Asthma is a major health problem worldwide whose prevalence has reached epidemic proportions and that exacts a heavy toll of morbidity. The high prevalence of asthma over the last decades reflects the interaction of susceptibility genes in affected individuals with environmental and life style changes ushered by the industrial revolution. A hallmark of asthma is chronic inflammation and tissue remodeling. Concerted efforts have gone into characterizing the asthmatic inflammatory response and establishing the underlying mechanisms that drive and sustain it long-term. Asthma, a heterogeneous disorder in its phenotypic manifestations, encompasses several disease endotypes, or underlying pathophysiologic mechanisms. Relevant to this proposal is a mixed TH2/TH17 endotype characterized by mixed eosinophilic and neutrophilic inflammation in the airways and is associated with more difficult to treat and steroid-resistant asthma. We have recently shown that an interleukin 4 receptor (IL-4R) variant associated with severe asthma, IL-4R?-R576, uniquely drives mixed TH2/TH17 cell inflammation in the airways, tightly segregating with asthmatics with this endotype. We have further determined that the mechanism by which this variant promotes mixed TH2/TH17 inflammation involves IL-4-dependent subversion of allergen-specific induced regulatory T (iTreg) cells into a TH17 cell-like phenotype, leading to their degeneration into bona fide allergen-specific pathogenic TH17 cells. The IL-4R?-R576 is associated with severe and difficult to treat asthma, and is particularly common among inner city pediatric age asthmatics. We established dose response relationships with IL-17 in comparing the wild type (Q576/Q576), heterozygous mutant (Q576/R576), and homozygous (R576/R576) mutant alleles and asthma morbidity. These observations provide the rationale to use IL-4R blockade with the anti-IL-4R monoclonal antibody (mAb) Dupilumab with the dual purpose of interrupting the IL-4-dependent mixed TH2/TH17 cell inflammation and simultaneously restoring tolerance. This proposal brings together investigators with deep expertise in allergic diseases, genetics and tolerance to address the hypothesis that pediatric age asthmatics harboring this variant will manifest a particular favorable response to Dupilumab and that the IL-4R?-R576 variant drives mixed TH2/TH17 cell inflammation in the airways by subverting allergen-specific induced T regulatory (iTreg) cell responses into the TH17 cell lineage. We will also explore the potential of long-term tolerance. To investigate this overarching hypothesis this trial and mechanistic studies are led by investigators recognized for their expertise and with a proven track record of collaboration with each other. We will examine the clinical response of these children to therapy based on genotype and examine the evolution of the T cell inflammatory and regulatory responses in asthmatic children stratified by their IL-4R genotype treated with either placebo or Dupilumab. These investigations promise precision medicine-guided effective therapy directed by the IL-4R?-R576 genotype that specifically targets a disease-driving endotype in children with difficult to treat asthma.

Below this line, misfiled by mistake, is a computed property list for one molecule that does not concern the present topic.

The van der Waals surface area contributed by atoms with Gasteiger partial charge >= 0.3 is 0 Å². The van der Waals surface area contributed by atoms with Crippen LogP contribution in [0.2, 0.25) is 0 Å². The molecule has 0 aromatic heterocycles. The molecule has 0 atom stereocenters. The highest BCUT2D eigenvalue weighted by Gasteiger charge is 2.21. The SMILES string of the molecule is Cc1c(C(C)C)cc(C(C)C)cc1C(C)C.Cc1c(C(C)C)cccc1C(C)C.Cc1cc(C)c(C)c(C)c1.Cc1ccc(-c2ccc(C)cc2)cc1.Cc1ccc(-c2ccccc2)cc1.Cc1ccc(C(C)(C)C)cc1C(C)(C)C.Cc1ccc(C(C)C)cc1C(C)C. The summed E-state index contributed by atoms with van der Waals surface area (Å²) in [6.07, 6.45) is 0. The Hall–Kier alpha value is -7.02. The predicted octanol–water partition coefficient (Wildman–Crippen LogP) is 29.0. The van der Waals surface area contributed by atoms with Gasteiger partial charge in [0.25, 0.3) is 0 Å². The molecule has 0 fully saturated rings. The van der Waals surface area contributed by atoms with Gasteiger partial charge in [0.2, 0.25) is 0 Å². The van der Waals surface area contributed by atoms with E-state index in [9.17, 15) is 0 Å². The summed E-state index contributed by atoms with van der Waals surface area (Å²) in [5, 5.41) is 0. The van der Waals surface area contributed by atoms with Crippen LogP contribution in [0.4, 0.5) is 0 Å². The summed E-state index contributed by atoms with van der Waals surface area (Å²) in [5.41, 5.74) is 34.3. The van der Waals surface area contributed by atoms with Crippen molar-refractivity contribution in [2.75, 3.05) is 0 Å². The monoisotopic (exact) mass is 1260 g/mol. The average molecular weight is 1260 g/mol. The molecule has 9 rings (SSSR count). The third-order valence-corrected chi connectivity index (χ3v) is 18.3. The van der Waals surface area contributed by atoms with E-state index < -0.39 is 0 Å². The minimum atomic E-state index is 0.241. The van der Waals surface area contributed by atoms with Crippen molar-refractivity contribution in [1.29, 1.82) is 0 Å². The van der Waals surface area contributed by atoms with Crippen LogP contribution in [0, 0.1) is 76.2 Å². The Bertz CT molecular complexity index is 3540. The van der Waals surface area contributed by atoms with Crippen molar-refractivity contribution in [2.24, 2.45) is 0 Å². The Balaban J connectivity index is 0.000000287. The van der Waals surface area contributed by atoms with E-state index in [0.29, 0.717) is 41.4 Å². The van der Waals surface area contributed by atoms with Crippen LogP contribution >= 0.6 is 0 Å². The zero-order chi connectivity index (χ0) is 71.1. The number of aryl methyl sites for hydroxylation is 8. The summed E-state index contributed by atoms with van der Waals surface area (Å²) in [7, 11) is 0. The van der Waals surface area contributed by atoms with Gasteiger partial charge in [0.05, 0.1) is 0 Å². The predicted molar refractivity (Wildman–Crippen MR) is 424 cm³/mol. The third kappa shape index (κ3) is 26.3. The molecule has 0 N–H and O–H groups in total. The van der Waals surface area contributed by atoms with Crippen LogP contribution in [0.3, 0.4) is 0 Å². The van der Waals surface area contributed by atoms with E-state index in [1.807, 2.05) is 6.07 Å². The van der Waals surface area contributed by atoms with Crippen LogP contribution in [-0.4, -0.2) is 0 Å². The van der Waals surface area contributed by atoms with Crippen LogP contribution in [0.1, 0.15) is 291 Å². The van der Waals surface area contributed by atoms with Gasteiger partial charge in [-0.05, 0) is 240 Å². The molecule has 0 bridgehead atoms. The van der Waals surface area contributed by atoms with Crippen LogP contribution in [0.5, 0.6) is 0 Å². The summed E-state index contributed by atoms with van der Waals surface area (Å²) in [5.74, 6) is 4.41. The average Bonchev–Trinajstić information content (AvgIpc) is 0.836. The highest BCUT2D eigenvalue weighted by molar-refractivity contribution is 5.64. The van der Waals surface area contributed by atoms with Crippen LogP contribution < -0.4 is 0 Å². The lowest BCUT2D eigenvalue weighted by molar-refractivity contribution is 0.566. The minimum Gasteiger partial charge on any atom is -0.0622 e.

Public Health Relevance

Asthma is a major health problem worldwide whose prevalence has reached epidemic proportions and that exacts a heavy toll of morbidity. The development of precision medicine-guided effective therapies is hampered by the lack of thorough understanding of disease mechanisms. This proposal builds on these findings by bringing together a team of experienced investigators to test the hypothesis that the IL-4R?-R576 variant predicts a more favorable response in asthmatics treated with the humanized anti-IL-4R monoclonal antibody Dupilumab. These investigations promise effective targeting of therapy directed by the IL-4R?-R576 genotype to potentially provide favorable long-term benefit in children with difficult to treat asthma.

National Institute of Health (NIH)
National Institute of Allergy and Infectious Diseases (NIAID)
Research Project--Cooperative Agreements (U01)
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Special Emphasis Panel (ZAI1)
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Davidson, Wendy F
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Boston Children's Hospital
United States
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